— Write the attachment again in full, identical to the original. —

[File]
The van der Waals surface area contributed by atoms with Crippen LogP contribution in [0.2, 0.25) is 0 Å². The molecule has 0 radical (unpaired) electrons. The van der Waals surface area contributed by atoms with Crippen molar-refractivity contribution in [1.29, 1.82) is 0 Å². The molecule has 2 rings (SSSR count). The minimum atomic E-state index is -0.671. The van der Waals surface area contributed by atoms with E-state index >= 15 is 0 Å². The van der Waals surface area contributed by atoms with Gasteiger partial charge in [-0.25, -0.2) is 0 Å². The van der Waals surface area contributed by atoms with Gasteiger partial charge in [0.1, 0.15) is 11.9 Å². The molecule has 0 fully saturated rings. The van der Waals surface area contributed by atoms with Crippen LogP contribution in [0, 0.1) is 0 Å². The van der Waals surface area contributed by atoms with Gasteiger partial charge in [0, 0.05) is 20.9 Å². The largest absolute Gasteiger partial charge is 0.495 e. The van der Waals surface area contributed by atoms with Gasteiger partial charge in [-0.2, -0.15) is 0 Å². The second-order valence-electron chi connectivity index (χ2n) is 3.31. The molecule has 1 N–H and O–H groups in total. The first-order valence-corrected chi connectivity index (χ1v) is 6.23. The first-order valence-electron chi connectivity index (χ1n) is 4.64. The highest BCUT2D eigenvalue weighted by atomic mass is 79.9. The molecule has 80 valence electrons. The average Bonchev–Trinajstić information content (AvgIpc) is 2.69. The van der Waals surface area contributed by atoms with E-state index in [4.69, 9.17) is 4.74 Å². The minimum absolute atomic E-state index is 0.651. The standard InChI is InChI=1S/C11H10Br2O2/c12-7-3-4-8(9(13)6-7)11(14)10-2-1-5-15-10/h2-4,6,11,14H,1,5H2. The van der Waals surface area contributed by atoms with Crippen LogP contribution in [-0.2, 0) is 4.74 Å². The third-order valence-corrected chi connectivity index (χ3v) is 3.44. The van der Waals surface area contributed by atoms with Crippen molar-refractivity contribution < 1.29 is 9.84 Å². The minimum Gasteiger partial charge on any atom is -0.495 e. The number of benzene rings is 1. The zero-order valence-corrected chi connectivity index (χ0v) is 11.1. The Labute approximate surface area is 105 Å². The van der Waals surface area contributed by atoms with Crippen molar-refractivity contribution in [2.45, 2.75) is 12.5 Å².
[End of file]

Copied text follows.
The van der Waals surface area contributed by atoms with Crippen LogP contribution in [0.2, 0.25) is 0 Å². The molecule has 0 radical (unpaired) electrons. The van der Waals surface area contributed by atoms with Crippen molar-refractivity contribution in [1.29, 1.82) is 0 Å². The molecule has 2 rings (SSSR count). The minimum atomic E-state index is -0.671. The van der Waals surface area contributed by atoms with E-state index >= 15 is 0 Å². The van der Waals surface area contributed by atoms with Gasteiger partial charge in [-0.25, -0.2) is 0 Å². The van der Waals surface area contributed by atoms with Gasteiger partial charge in [0.1, 0.15) is 11.9 Å². The molecule has 0 fully saturated rings. The van der Waals surface area contributed by atoms with Crippen LogP contribution in [0, 0.1) is 0 Å². The van der Waals surface area contributed by atoms with Gasteiger partial charge in [0, 0.05) is 20.9 Å². The largest absolute Gasteiger partial charge is 0.495 e. The van der Waals surface area contributed by atoms with Gasteiger partial charge in [-0.2, -0.15) is 0 Å². The second-order valence-electron chi connectivity index (χ2n) is 3.31. The molecule has 1 N–H and O–H groups in total. The first-order valence-corrected chi connectivity index (χ1v) is 6.23. The first-order valence-electron chi connectivity index (χ1n) is 4.64. The highest BCUT2D eigenvalue weighted by atomic mass is 79.9. The molecule has 80 valence electrons. The average Bonchev–Trinajstić information content (AvgIpc) is 2.69. The van der Waals surface area contributed by atoms with E-state index in [4.69, 9.17) is 4.74 Å². The minimum absolute atomic E-state index is 0.651. The standard InChI is InChI=1S/C11H10Br2O2/c12-7-3-4-8(9(13)6-7)11(14)10-2-1-5-15-10/h2-4,6,11,14H,1,5H2. The van der Waals surface area contributed by atoms with Crippen LogP contribution in [-0.2, 0) is 4.74 Å². The third-order valence-corrected chi connectivity index (χ3v) is 3.44. The van der Waals surface area contributed by atoms with Crippen molar-refractivity contribution < 1.29 is 9.84 Å². The minimum Gasteiger partial charge on any atom is -0.495 e. The number of benzene rings is 1. The zero-order valence-corrected chi connectivity index (χ0v) is 11.1. The Labute approximate surface area is 105 Å². The van der Waals surface area contributed by atoms with Crippen molar-refractivity contribution in [2.45, 2.75) is 12.5 Å².